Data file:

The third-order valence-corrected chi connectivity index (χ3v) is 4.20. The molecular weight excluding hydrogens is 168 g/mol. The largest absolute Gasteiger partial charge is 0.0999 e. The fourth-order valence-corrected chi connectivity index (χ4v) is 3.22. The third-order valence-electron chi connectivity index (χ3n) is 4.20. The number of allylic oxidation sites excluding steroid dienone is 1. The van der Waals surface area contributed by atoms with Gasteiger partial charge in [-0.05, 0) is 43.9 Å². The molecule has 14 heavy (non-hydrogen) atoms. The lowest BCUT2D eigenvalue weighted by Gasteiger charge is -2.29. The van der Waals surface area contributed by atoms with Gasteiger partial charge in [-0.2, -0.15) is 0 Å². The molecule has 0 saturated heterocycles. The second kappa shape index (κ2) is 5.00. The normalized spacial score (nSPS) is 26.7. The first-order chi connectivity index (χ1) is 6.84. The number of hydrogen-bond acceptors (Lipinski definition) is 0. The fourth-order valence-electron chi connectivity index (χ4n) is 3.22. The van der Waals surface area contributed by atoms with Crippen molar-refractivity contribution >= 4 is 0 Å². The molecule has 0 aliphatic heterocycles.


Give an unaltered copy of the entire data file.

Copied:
The third-order valence-corrected chi connectivity index (χ3v) is 4.20. The molecular weight excluding hydrogens is 168 g/mol. The largest absolute Gasteiger partial charge is 0.0999 e. The fourth-order valence-corrected chi connectivity index (χ4v) is 3.22. The third-order valence-electron chi connectivity index (χ3n) is 4.20. The number of allylic oxidation sites excluding steroid dienone is 1. The van der Waals surface area contributed by atoms with Gasteiger partial charge in [-0.05, 0) is 43.9 Å². The molecule has 14 heavy (non-hydrogen) atoms. The lowest BCUT2D eigenvalue weighted by Gasteiger charge is -2.29. The van der Waals surface area contributed by atoms with Gasteiger partial charge in [-0.2, -0.15) is 0 Å². The molecule has 0 saturated heterocycles. The second kappa shape index (κ2) is 5.00. The normalized spacial score (nSPS) is 26.7. The first-order chi connectivity index (χ1) is 6.84. The number of hydrogen-bond acceptors (Lipinski definition) is 0. The fourth-order valence-electron chi connectivity index (χ4n) is 3.22. The van der Waals surface area contributed by atoms with Crippen molar-refractivity contribution >= 4 is 0 Å². The molecule has 0 aliphatic heterocycles.